Q-Switched Alexandrite laser treatments in NYC are ideal for treating pigmented lesions such as freckles, birthmarks, and moles, as well as tattoo removal. The laser produces a short, high power pulsed beam, which allows for the production of light pulses to be much higher than a continuous, constant beam. Q-Switched lasers are considered the gold standard for most laser tattoo removal procedures because the repetition and high pulsed energies have the ability to more effectively break up the ink into particles small enough for the patient’s own immune system to flush out.
The Alex laser is effective for all colors except for yellow and red, while ND:YAG laser is effective for most colors except for green and yellow. The Q-switched laser uses a high-intensity pulse beam that is directed deep within the skin to break down the ink. Once the ink is broken down into small enough particles, the body absorbs it, while also stimulating collagen production. Studies have shown that tattoos can be significantly reduced in appearance over a series of Q-Switched Alexandrite laser treatments1. The success rate typically increases with the number of treatment sessions.
Because Q-switched lasers2 have the capability of selective photothermolysis, precise targeting of a structure or tissue using a specific wavelength of light that selectively absorbs light into that particular target area alone, they are also considered an effective treatment for laser hair removal, the reduction or removal of hyperpigmentation, broken blood vessels and hemangiomas.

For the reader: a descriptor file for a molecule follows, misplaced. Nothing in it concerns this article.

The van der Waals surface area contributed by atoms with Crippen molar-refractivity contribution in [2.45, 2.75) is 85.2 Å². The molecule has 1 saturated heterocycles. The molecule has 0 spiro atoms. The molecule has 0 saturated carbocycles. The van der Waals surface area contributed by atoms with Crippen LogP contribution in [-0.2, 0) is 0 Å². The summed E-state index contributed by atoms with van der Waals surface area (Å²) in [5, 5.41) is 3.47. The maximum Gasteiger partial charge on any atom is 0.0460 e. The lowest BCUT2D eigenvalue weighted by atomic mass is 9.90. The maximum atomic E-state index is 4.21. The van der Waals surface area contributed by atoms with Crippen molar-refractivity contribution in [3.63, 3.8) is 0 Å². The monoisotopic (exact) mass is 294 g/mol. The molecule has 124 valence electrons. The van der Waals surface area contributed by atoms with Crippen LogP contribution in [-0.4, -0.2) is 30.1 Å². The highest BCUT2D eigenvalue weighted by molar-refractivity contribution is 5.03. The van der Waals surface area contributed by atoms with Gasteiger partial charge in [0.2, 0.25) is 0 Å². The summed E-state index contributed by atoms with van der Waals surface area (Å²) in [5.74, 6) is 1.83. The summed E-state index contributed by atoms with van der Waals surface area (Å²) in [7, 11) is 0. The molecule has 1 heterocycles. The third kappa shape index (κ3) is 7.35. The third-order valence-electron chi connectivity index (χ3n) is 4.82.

Fractional laser resurfacing and Q-Switched lasers are often in combination. Combining fractional resurfacing with Q-Switched laser therapy, such as the Ruby laser, to remove unwanted tattoos has shown significant promise in achieving the desired effect.
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1 Q-switched alexandrite laser treatment of facial and labial lentigines associated with Peutz-Jeghers syndrome. Available: https://pubmed.ncbi.nlm.nih.gov/23017172/.
2 Q-switched alexandrite laser treatment (755 nm) of professional and amateur tattoos. Available: https://pubmed.ncbi.nlm.nih.gov/7601949/.